This gives us a chance to show that synonyms work and why they are critically important to data aggregation. Lack of synonyms is one GBIF’s largest data gaps. Besides the generic names Senegalia and Acacia, the older name Mimosa was also found in the dataset. The majority of the pairs both use Senegalia, with nearly 18% only using Acacia. Again, despite this use of different genera the synonymy works. There were only six uses of Mimosa


At the species epithet level 96% were identical, regardless of whether Senegalia or Acacia was used as the genus. These differences reflect recent species recircumscriptions. Of course, there may be uncaptured clusters in GBIF because we do not have the complete synonymy in our taxonomic backbone.

Coordinate matching

Occurrence data with coordinates are more valuable than data without coordinates, they will be reused more and cited more. We deleted any suspected centroids from the dataset. First of all the results indicate that we as a community need to do better and include coordinates in field notes and in the datasets, only 38% of the pairs contained coordinates on both specimens. Of the pairs which both have coordinates, 67% of the time it was an exact match with one-third were rounded on at least one specimen, but still good usable data.

Interestingly 23% of the pairs contained one specimen with coordinates and the other without. This could have many reasons from not sharing of collection notes, inadequate databasing and other reasons. The opportunity here is that the collection holding the specimen without a coordinate could get the coordinate information, or any other data, from its cluster pair.


Specimen Cluster Network

We made a simple network graph of the cluster pairs by institutions. Because there are so many institutions with Senegalia duplicate specimens, we constrained the visualization to the 30 institutions with the most specimens. These are arranged counterclockwise by country and cluster size. The results suggest a good habit and of sharing and collaboration within Brazil.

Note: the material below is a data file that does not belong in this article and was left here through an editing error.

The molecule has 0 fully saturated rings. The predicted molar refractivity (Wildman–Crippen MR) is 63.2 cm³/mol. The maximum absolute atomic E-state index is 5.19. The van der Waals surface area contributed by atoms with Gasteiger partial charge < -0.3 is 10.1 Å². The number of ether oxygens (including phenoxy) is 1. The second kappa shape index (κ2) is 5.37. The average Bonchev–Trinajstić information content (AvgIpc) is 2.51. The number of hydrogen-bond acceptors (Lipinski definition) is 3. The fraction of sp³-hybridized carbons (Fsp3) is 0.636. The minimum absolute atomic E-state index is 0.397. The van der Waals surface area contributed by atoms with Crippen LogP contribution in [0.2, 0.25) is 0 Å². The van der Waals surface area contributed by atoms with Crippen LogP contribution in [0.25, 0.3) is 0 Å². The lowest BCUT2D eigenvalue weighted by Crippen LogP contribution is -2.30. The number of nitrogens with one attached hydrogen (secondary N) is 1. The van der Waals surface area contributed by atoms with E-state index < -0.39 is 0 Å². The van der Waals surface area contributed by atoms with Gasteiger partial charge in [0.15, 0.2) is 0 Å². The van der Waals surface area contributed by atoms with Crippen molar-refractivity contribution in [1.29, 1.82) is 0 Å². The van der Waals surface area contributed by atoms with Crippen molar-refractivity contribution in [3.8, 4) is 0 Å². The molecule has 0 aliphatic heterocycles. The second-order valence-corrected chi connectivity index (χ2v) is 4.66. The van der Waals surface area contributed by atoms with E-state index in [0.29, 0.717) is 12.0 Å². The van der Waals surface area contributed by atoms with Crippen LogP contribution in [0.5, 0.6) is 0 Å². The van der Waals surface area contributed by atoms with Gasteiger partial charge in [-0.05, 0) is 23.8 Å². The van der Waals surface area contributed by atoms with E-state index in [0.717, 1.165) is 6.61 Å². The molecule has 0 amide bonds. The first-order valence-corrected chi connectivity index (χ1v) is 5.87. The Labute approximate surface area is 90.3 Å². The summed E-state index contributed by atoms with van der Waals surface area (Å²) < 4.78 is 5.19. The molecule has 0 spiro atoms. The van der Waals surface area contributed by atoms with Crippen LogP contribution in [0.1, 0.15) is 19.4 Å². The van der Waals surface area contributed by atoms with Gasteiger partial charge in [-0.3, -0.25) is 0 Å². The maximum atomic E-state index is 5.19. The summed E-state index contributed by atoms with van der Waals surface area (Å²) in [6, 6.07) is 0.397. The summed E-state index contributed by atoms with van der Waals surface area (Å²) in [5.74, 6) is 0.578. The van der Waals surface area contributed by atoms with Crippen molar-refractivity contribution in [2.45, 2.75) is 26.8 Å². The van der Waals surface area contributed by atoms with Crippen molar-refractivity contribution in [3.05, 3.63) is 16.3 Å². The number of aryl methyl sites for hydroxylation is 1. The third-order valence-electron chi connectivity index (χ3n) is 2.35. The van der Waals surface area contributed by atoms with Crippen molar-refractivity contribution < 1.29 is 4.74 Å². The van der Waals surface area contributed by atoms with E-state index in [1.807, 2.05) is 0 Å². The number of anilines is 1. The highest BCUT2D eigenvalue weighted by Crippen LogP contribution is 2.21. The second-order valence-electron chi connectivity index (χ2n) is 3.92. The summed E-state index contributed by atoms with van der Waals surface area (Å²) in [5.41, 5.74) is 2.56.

See lookup table for institution codes

First let’s look at the patterns of sharing within Brazil. Keep in mind that these lines indicate only putative duplicates that have been databased and shared with GBIF. The institutions may have other Senegalia specimens that are not duplicates and specimens of duplicates that are not shared with GBIF by the other institution. There are lots of red lines connecting Brazilian institutions, so we made a separate visualization with only the red lines.

The thicker lines represent larger Brazilian herbaria and collections that specialize in legumes. There are many duplicates shared between EAC and UFC, between UFRGS and ICN as well as between UEFS and JBRJ. Connections may indicate student-advisor relationships that have turned into collaborations. We welcome any inferences from Brazilian botanists on what they see in the graph.

See lookup table for institution codes

The non-red colored lines indicate duplicates specimens collected in Brazil and shared internationally. Not surprisingly the large US and European herbaria, including NYBG, MoBot, Smithsonian, Field Museum, Kew and Paris hold many duplicates. The largest pair of duplicate sharing is between NYBG and Kew (even bigger than any within Brazil) which suggest that researchers have a history of sending duplicates from Brazil to both of these herbaria. Further investigation of larger clusters (we looked at only pairs here) would probably show that more (the third) duplicates from those two herbaria will be housed in various Brazilian herbaria. The more interesting question that comes to mind is how many specimens are in these non-Brazilian herbaria that do not have duplicates in Brazil and vice versa.